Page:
City leaders hope programs will help curb violence during long, hot summer

LOUISVILLE, Ky. (WDRB) -- Local police are going to war on gangs and drugs, a plan that includes LMPD, Kentucky State Police and several federal agencies.

Right now, they are not releasing many details, but the mission is twofold, and some city leaders believe it will save lives.

"2016 has to go down as one of the most unfortunate years that was impacted by violent shootings," said Christopher 2X with Hood 2 Hood, an anti-violence group.

From a record breaking number of homicides to a drug epidemic that has claimed 269 lives, some would consider 2016 a tragic year in Louisville.

"The overdose numbers are probably going to be double what they were in 2015," said Priscilla McIntosh, CEO of The Morton Center.

The Morton Center treats people in recovery and family members. McIntosh said something has to be done about drug epidemic or it could get worse.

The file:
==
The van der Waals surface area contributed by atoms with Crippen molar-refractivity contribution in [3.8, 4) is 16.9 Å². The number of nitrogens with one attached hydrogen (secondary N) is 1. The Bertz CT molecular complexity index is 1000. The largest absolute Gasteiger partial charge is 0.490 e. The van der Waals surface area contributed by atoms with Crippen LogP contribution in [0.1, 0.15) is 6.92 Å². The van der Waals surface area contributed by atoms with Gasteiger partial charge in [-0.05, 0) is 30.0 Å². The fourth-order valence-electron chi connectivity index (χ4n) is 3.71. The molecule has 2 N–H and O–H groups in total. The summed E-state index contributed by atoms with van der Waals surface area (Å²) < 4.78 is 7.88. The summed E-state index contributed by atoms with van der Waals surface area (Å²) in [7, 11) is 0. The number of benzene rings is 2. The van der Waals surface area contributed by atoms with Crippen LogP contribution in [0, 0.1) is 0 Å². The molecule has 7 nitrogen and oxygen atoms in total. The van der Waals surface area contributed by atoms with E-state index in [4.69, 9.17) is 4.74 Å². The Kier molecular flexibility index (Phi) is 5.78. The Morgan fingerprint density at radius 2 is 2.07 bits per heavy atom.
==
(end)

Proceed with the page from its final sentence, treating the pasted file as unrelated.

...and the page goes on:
"It's impacting the lives of the citizens of this community in a very significant way," said Metro Councilman David James.

Police believe a lot of the violence and ODs are connected to the same source.

"It is a combination of gangs and drugs," James said. "Thirty to 40 percent of all of our shootings are gang-related."

And now the problem has the attention of the most powerful law enforcement agencies in Kentuckiana, including the FBI and LMPD.

James said said the newly formed task force will specifically target gangs and drugs.

"The ultimate goal is that we suppress gang activity and reduce the number of shootings and homicides in our community," he said.

Christopher 2X's group is also holding a rap session on Thursday to talk about some of the same issues. He said there's already concern about the new task force.

"They think there might be unfair profiling connected to it," he said.

James said the task force should be ready to start work by the end of the month.

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